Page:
The theory, practice and development of leadership are seriously flawed. The flaw is that there is no such “thing” as leadership. We have attributed a status to this concept and associated behavior, actions and attributes and it is these that have falsely provided some solidness.
However, when I really consider leadership, I struggle to articulate anything more than vague truisms and inspirational qualities. Many have tried to tie it down – the trouble is, there is no “it”. “It” does not exist. Billy Connelly said, “What you believe is true for you”. This seems to apply to the leadership movement. If you believe leadership is this or that, then it is true (but only for you).
We have studied those greats identified as effective or successful leaders. We have analysed what they do and what they seem to be. At best, all we can come up with is a view of what it is believed those individuals do and have. The key thing is that they are individuals, with no capacity to replicate themselves. The most reputable gurus seem to agree that leadership is in what we are, more than in what we do. And, what we are is a collection of unique memories, experiences, values and a non replicable self that can never permeate or be handed on to, or inserted into another. Logically, the most reliable way to gain what so called leaders have and do would be to be their offspring.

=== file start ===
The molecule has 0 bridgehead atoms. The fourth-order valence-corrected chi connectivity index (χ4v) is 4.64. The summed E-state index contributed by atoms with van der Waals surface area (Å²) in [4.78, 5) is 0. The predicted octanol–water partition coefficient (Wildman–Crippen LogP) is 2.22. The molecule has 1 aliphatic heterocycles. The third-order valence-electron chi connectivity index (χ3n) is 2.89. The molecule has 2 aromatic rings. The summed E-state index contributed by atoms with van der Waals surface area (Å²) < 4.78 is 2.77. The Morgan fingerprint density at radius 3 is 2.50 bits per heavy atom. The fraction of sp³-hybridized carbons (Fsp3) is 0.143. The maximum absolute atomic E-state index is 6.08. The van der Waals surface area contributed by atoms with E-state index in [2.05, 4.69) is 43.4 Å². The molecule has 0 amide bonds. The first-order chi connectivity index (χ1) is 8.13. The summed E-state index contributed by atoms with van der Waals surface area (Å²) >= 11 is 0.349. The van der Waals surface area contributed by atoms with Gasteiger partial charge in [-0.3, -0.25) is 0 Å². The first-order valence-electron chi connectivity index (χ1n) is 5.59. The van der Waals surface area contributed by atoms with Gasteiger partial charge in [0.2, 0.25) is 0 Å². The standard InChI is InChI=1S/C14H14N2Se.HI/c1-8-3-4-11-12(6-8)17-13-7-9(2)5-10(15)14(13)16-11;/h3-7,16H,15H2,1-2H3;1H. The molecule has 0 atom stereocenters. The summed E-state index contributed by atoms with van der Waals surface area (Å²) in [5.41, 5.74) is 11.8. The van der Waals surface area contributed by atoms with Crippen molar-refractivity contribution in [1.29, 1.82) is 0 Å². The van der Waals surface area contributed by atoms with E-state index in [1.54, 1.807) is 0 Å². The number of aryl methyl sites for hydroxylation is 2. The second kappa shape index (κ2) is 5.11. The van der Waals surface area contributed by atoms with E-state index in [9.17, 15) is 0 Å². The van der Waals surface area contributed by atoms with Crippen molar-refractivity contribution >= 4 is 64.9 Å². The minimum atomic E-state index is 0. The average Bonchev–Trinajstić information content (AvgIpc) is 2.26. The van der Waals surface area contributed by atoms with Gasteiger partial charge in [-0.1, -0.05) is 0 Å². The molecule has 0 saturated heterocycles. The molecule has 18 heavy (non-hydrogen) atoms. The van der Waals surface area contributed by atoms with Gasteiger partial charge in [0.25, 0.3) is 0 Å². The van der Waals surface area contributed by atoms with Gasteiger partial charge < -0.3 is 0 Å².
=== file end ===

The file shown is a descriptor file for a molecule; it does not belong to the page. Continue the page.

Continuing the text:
What about all the qualities and behaviours of great and effective leadership? For every quality and behavior, we can find an equal and opposite one that disproves the rule.
Adolf Hitler galvanized a nation to accept and commit unspeakable acts that still provoke outrage and ongoing academic focus. Bill Clinton was internationally lauded as great yet he lacked integrity, morality and fidelity, attributes commonly associated with effective leadership.
So, we then talk about leaders being of their time – situational. They emerge as circumstances suit their particular strengths and capabilities.
Churchill was apparently a man of his time. He swept into power when Britain needed a “bulldog” and was just as rapidly swept out when Britain appeared safe. His leadership seemed to have a context for success that the public recognized – however, they did not trust him to transfer that success to a more settled, less critical time.
Were Mao Tse Tung, Gandhi and Mandela also leaders of their time, situation and context, unsuited to a changed environment? They seemed to emerge, pushed to the fore by either a grateful and eager following or perhaps as a result of a vacuum.
Would they have been leaders in a different time and place? If not, we could assume that the leadership qualities of those leaders are not transferable.
Leadership is a figment and bereft of any substance. Individuals may emerge and succeed in a context due to their suitability for that particular circumstance. Their innate capability succeeds at that moment. However, we cannot ascribe a set of attributes and behaviours or capability as leadership and expect that the individual who aspires to the same will succeed in any other set of circumstances.
The natural aspect of leadership to address another time is that of “followership”.
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